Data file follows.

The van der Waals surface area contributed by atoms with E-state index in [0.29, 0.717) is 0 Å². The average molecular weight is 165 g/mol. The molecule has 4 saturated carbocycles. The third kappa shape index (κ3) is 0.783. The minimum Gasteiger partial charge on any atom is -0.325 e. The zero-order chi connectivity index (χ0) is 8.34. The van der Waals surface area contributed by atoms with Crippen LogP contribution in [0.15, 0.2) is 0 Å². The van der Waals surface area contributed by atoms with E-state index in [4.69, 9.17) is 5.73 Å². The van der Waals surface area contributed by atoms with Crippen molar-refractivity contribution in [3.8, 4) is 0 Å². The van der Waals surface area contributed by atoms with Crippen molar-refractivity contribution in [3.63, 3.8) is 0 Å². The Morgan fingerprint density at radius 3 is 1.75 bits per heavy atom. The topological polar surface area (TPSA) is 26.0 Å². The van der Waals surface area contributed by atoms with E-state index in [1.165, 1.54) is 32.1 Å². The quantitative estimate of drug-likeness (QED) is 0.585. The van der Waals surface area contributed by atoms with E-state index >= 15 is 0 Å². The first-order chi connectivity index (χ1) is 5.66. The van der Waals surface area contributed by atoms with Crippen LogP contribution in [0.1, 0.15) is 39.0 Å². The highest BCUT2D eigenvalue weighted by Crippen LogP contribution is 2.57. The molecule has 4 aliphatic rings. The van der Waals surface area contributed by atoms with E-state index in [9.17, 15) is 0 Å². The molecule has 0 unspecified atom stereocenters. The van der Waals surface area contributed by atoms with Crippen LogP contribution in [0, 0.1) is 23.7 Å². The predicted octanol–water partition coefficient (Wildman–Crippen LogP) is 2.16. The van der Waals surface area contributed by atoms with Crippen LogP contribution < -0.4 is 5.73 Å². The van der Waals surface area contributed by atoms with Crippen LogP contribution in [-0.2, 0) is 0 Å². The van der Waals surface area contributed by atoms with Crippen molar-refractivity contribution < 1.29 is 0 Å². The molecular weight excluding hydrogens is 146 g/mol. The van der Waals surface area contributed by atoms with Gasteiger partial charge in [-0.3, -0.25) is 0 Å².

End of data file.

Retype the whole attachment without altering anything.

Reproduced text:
The van der Waals surface area contributed by atoms with E-state index in [0.29, 0.717) is 0 Å². The average molecular weight is 165 g/mol. The molecule has 4 saturated carbocycles. The third kappa shape index (κ3) is 0.783. The minimum Gasteiger partial charge on any atom is -0.325 e. The zero-order chi connectivity index (χ0) is 8.34. The van der Waals surface area contributed by atoms with Crippen LogP contribution in [0.15, 0.2) is 0 Å². The van der Waals surface area contributed by atoms with E-state index in [4.69, 9.17) is 5.73 Å². The van der Waals surface area contributed by atoms with Crippen molar-refractivity contribution in [3.8, 4) is 0 Å². The van der Waals surface area contributed by atoms with Crippen molar-refractivity contribution in [3.63, 3.8) is 0 Å². The Morgan fingerprint density at radius 3 is 1.75 bits per heavy atom. The topological polar surface area (TPSA) is 26.0 Å². The van der Waals surface area contributed by atoms with E-state index in [1.165, 1.54) is 32.1 Å². The quantitative estimate of drug-likeness (QED) is 0.585. The van der Waals surface area contributed by atoms with E-state index >= 15 is 0 Å². The first-order chi connectivity index (χ1) is 5.66. The van der Waals surface area contributed by atoms with Crippen LogP contribution in [0.1, 0.15) is 39.0 Å². The highest BCUT2D eigenvalue weighted by Crippen LogP contribution is 2.57. The molecule has 4 aliphatic rings. The van der Waals surface area contributed by atoms with E-state index in [9.17, 15) is 0 Å². The molecule has 0 unspecified atom stereocenters. The van der Waals surface area contributed by atoms with Crippen LogP contribution in [0, 0.1) is 23.7 Å². The predicted octanol–water partition coefficient (Wildman–Crippen LogP) is 2.16. The van der Waals surface area contributed by atoms with Crippen LogP contribution < -0.4 is 5.73 Å². The van der Waals surface area contributed by atoms with Crippen LogP contribution in [-0.2, 0) is 0 Å². The van der Waals surface area contributed by atoms with Crippen molar-refractivity contribution < 1.29 is 0 Å². The molecular weight excluding hydrogens is 146 g/mol. The van der Waals surface area contributed by atoms with Gasteiger partial charge in [-0.3, -0.25) is 0 Å².